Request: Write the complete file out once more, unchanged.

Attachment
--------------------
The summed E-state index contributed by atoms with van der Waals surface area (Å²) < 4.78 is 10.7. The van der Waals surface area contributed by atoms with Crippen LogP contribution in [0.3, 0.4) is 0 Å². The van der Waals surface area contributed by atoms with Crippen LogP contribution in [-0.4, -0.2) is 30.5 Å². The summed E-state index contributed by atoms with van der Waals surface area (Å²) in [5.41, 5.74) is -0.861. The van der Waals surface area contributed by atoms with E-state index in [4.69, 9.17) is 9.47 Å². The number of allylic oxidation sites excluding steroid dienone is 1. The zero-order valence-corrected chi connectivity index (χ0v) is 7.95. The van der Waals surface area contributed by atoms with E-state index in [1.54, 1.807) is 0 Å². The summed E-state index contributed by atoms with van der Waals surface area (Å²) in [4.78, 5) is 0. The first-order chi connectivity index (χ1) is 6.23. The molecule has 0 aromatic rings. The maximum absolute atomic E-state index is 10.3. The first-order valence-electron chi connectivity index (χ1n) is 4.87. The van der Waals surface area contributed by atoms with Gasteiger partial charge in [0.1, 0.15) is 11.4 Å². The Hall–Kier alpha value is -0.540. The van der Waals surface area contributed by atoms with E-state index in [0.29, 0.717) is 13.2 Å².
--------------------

The summed E-state index contributed by atoms with van der Waals surface area (Å²) < 4.78 is 10.7. The van der Waals surface area contributed by atoms with Crippen LogP contribution in [0.3, 0.4) is 0 Å². The van der Waals surface area contributed by atoms with Crippen LogP contribution in [-0.4, -0.2) is 30.5 Å². The summed E-state index contributed by atoms with van der Waals surface area (Å²) in [5.41, 5.74) is -0.861. The van der Waals surface area contributed by atoms with E-state index in [4.69, 9.17) is 9.47 Å². The number of allylic oxidation sites excluding steroid dienone is 1. The zero-order valence-corrected chi connectivity index (χ0v) is 7.95. The van der Waals surface area contributed by atoms with E-state index in [1.54, 1.807) is 0 Å². The summed E-state index contributed by atoms with van der Waals surface area (Å²) in [4.78, 5) is 0. The first-order chi connectivity index (χ1) is 6.23. The molecule has 0 aromatic rings. The maximum absolute atomic E-state index is 10.3. The first-order valence-electron chi connectivity index (χ1n) is 4.87. The van der Waals surface area contributed by atoms with Gasteiger partial charge in [0.1, 0.15) is 11.4 Å². The Hall–Kier alpha value is -0.540. The van der Waals surface area contributed by atoms with E-state index in [0.29, 0.717) is 13.2 Å².